Libya bombing called successful; end game unclear

WASHINGTON - (AP) - The U.S. on Sunday claimed initial success twodays into an assault on Libya that included some of the heaviestfirepower in the American arsenal - long-range bombers designed forthe Cold War - but American officials said Sunday it was too earlyto define the international military campaign's endgame.

The top U.S. military officer suggested that Libyan strongmanMoammar Gadhafi might stay in power in spite of the militaryassault aimed at protecting civilians, calling into question thelarger objective of an end to Gadhafi's erratic 42-year rule. Othertop U.S. officials have suggested that a weakened and isolatedGadhafi could be ripe for a coup.

A second wave of attacks, mainly from American fighters andbombers, targeted Libyan ground forces and air defenses, followingan opening barrage Saturday of sea-launched Tomahawk cruisemissiles.

At the Pentagon, Navy Vice Adm. William E. Gortney, staffdirector for the Joint Chiefs of Staff, told a news conference thatthe back-to-back assaults Saturday and Sunday had inflicted heavydamage. They largely silenced Gadhafi's air defenses, blunted hisarmy's drive on the rebel stronghold of Benghazi and confused hisforces.

"We judge these strikes to have been very effective insignificantly degrading the regime's air defense capability,"Gortney said. "We believe his forces are under significant stressand suffering from both isolation and a good deal of confusion."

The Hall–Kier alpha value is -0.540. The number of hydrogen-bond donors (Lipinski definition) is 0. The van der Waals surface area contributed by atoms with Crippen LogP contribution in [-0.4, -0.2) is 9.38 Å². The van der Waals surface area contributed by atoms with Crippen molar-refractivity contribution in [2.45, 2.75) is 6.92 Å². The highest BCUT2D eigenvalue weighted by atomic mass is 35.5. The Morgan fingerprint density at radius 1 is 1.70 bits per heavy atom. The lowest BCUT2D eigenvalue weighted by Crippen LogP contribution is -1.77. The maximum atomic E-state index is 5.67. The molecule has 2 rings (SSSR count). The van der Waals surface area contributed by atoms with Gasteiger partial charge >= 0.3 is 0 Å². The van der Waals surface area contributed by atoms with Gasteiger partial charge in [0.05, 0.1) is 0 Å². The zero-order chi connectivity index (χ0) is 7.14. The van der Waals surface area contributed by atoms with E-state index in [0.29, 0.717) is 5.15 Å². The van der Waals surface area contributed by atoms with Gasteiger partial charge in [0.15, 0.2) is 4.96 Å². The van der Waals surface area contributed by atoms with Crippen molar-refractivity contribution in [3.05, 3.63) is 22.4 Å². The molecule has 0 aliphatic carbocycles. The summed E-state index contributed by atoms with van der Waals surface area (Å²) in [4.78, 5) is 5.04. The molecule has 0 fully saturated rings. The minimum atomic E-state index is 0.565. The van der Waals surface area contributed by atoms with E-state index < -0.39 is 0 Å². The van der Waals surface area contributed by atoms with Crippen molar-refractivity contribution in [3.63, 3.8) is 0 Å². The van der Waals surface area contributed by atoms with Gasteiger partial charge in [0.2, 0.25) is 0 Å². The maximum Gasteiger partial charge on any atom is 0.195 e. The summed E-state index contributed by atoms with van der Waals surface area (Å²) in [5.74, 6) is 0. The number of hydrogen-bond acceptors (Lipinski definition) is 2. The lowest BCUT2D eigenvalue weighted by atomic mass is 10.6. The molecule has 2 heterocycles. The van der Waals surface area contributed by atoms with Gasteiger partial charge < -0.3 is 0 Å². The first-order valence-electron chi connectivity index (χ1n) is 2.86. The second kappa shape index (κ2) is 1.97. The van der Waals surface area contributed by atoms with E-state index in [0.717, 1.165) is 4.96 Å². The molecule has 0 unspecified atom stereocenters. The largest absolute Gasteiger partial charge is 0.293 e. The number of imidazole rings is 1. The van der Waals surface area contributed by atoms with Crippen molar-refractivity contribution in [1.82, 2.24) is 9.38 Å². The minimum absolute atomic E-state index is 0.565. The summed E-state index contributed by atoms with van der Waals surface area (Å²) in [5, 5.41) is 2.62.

Gortney's assessment suggested that further strikes on the scaleof Saturday's heavy assault with sea-launched Tomahawk cruisemissiles may not be needed, although he did not rule out furtherattacks.

Gortney said Gadhafi himself is not a target, but he could notguarantee the strongman's safety.

The systems targeted most closely were Libya's SA-5surface-to-air missiles, Russian-made weaponry that could pose athreat to allied aircraft many miles off the Libyan coastline.Libya has a range of other air defense weaponry, including portablesurface-to-air missiles that are more difficult to eliminate bybombing.

Sunday's attacks, carried out by a range of U.S. aircraft -including Air Force B-2 stealth bombers as well as Marine Harrierjets flying from an amphibious assault ship in the Mediterranean -demonstrated the predominance of U.S. firepower in theinternational coalition. By striking Libyan ground forces,coalition forces also showed that they are going beyond the mostfrequently discussed goal of establishing a no-fly zone over thecountry.

U.S. missiles and warplanes were clearly in the lead Saturdayand Sunday, but U.S. officials say the plan remains for the U.S. tostep back once the threat from the Libyan military is reduced.

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